Gaussian process vs kernel ridge regression

Consider the prediction problem: given a dataset $\mathcal{D} = \{ (\mathbf{x}_i, y_i) \}_{i=1}^{N}$ of pairs of inputs $\mathbf{x}_i \in \mathbb{R}^n$ and outputs $y_i \in \mathbb{R}$, one wishes to predict the output $y$ given an input $\mathbf{x}$. We first solve this problem using plain ridge regression, also known as weight decay or Tikhonov regularization. After that, we transform the solution by means of the matrix inversion lemma to a form amenable to kernelization—at this point, inner products of feature vectors can be replaced by a kernel function, leading to the kernel ridge regression. Direct comparison of the kernel ridge regression solution with the mean of the predictive distribution returned by a Gaussian process with the same kernel establishes their equivalence. Thus, if the uncertainty of a prediction is irrelevant, Gaussian process regression and kernel ridge regression can be used interchangeably.

Ridge regression

Consider the model $p(y|\mathbf{w}) = \mathcal{N}\left(y | \mathbf{w}^\mathrm{T} \boldsymbol{\phi}(\mathbf{x}), \beta^{-1}\right)$ linear in features $\boldsymbol{\phi}(\mathbf{x}) \in \mathbb{R}^M$ with the output $y$ corrupted by zero-mean Gaussian noise with precision $\beta$. Assembling $N$ outputs into a vector $\mathbf{y} \in \mathbb{R}^N$ and assuming that data points are drawn independently, the likelihood splits into a product of independent terms (see Bishop, Formula 3.10)

Given a Gaussian prior over the parameters $p(\mathbf{w}) = \mathcal{N}(\mathbf{w}|\mathbf{0}, \alpha^{-1}\mathbf{I})$, the mean of the posterior distribution $p(\mathbf{w}|\mathbf{y})$ is a linear function of the targets $\mathbf{y}$ (see Bishop, Formula 3.53)

where $\boldsymbol{\Phi} \in \mathbb{R}^{N \times M}$ is the design matrix with rows $\boldsymbol{\phi}(\mathbf{x}_i)^\mathrm{T}$ and $\lambda = \alpha / \beta$ is a regularization parameter. When a test input $\mathbf{x}$ arrives, the maximum a posteriori estimate of the output is given by the mean of the predictive distribution (see Bishop, Formula 3.58)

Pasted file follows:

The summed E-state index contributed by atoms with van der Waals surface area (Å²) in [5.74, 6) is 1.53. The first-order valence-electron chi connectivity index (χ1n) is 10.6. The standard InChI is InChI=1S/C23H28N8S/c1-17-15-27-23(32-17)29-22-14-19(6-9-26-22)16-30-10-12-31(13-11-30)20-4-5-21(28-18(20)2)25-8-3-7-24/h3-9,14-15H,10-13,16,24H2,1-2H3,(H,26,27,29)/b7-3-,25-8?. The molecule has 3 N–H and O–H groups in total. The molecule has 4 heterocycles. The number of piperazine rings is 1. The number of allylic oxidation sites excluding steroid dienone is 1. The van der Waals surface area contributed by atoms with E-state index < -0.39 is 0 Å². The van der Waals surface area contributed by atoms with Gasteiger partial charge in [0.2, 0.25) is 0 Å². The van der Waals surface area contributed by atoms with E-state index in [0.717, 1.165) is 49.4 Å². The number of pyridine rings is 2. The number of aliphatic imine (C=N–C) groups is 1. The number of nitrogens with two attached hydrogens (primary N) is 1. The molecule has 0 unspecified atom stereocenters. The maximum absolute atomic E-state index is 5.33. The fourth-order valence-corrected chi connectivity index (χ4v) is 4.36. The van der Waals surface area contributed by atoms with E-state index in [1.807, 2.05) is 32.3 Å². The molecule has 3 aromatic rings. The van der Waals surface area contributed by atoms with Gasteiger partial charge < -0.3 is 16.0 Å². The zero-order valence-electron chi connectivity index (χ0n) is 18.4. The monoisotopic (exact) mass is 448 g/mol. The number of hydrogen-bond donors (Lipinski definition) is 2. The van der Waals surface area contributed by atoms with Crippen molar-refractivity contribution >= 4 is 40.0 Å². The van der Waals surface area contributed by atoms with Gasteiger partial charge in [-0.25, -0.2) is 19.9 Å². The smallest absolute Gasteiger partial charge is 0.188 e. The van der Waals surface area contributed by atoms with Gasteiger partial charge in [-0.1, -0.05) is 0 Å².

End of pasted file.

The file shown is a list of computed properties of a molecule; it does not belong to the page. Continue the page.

Ridge regression \begin{equation} \label{RR} \mu_{y|\mathbf{y}} = \boldsymbol{\phi}^\mathrm{T} \boldsymbol{\mu}_{\mathbf{w}|\mathbf{y}} = \boldsymbol{\phi}^\mathrm{T} \left( \lambda \mathbf{I} + \boldsymbol{\Phi}^\mathrm{T} \boldsymbol{\Phi} \right)^{-1} \boldsymbol{\Phi}^\mathrm{T} \mathbf{y} \end{equation}

where $\boldsymbol{\phi} = \boldsymbol{\phi}(\mathbf{x})$ is the feature vector of the test input $\mathbf{x}$. Formula \eqref{RR} reveals an interesting property of the linear regression: the predictive mean $\mu_{y|\mathbf{y}}$ is a linear combination of the targets $y_i$ from the dataset with weights

That is, $\mu_{y | \mathbf{y}} = \sum_{i=1}^N \omega_i y_i$. Regression functions, such as this, which make predictions by taking linear combinations of the training set target values are known as linear smoothers.

Kernel ridge regression

In the classical regime, the dimensionality of the feature space $M$ is smaller than the number of data points $N$. Thus, matrix $\boldsymbol{\Phi}$ is skinny and it is advisable to use Formula \eqref{RR} because it involves inversion of a small matrix $\boldsymbol{\Phi}^\mathrm{T}\boldsymbol{\Phi}$. However, one may wish to use more expressive high-dimensional representations for which there may be no hope to obtain enough data to get to the classical regime. In this case, $M > N$ and matrix $\boldsymbol{\Phi}$ is fat. One can still apply Formula \eqref{RR} but it may be extremely impractical. Luckily, the matrix inversion lemma allows one to shift the transposition sign and invert $\boldsymbol{\Phi}\boldsymbol{\Phi}^\mathrm{T}$ instead, which may be significantly simpler in the considered circumstances. With the help of the identity